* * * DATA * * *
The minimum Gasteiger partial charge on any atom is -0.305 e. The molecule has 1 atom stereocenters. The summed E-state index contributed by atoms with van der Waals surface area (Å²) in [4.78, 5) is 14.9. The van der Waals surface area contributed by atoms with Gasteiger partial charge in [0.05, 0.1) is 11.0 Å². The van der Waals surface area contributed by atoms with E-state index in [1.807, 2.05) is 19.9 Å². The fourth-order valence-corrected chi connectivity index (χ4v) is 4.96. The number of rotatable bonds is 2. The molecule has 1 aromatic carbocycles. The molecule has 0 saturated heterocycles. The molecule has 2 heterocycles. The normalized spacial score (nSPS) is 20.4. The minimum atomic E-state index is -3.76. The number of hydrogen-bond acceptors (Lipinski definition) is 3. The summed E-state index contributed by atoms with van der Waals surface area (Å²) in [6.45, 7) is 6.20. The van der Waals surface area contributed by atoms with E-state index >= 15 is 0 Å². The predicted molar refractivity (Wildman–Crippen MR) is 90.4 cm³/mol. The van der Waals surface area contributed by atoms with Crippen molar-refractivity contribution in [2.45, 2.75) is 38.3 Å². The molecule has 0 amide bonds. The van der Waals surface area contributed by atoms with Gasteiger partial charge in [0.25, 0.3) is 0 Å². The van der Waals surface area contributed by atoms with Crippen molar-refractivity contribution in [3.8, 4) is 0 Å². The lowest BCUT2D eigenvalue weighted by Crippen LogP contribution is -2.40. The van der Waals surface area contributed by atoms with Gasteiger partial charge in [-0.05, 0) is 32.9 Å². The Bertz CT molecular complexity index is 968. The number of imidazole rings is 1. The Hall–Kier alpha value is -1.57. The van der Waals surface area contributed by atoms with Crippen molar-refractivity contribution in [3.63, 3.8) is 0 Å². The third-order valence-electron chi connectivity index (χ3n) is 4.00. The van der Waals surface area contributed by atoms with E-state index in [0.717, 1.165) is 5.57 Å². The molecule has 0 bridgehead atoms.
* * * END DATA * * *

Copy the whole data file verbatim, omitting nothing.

The minimum Gasteiger partial charge on any atom is -0.305 e. The molecule has 1 atom stereocenters. The summed E-state index contributed by atoms with van der Waals surface area (Å²) in [4.78, 5) is 14.9. The van der Waals surface area contributed by atoms with Gasteiger partial charge in [0.05, 0.1) is 11.0 Å². The van der Waals surface area contributed by atoms with E-state index in [1.807, 2.05) is 19.9 Å². The fourth-order valence-corrected chi connectivity index (χ4v) is 4.96. The number of rotatable bonds is 2. The molecule has 1 aromatic carbocycles. The molecule has 0 saturated heterocycles. The molecule has 2 heterocycles. The normalized spacial score (nSPS) is 20.4. The minimum atomic E-state index is -3.76. The number of hydrogen-bond acceptors (Lipinski definition) is 3. The summed E-state index contributed by atoms with van der Waals surface area (Å²) in [6.45, 7) is 6.20. The van der Waals surface area contributed by atoms with E-state index >= 15 is 0 Å². The predicted molar refractivity (Wildman–Crippen MR) is 90.4 cm³/mol. The van der Waals surface area contributed by atoms with Crippen molar-refractivity contribution in [2.45, 2.75) is 38.3 Å². The molecule has 0 amide bonds. The van der Waals surface area contributed by atoms with Gasteiger partial charge in [0.25, 0.3) is 0 Å². The van der Waals surface area contributed by atoms with Crippen molar-refractivity contribution in [3.8, 4) is 0 Å². The lowest BCUT2D eigenvalue weighted by Crippen LogP contribution is -2.40. The van der Waals surface area contributed by atoms with Gasteiger partial charge in [-0.05, 0) is 32.9 Å². The Bertz CT molecular complexity index is 968. The number of imidazole rings is 1. The Hall–Kier alpha value is -1.57. The van der Waals surface area contributed by atoms with Crippen molar-refractivity contribution in [3.63, 3.8) is 0 Å². The third-order valence-electron chi connectivity index (χ3n) is 4.00. The van der Waals surface area contributed by atoms with E-state index in [0.717, 1.165) is 5.57 Å². The molecule has 0 bridgehead atoms.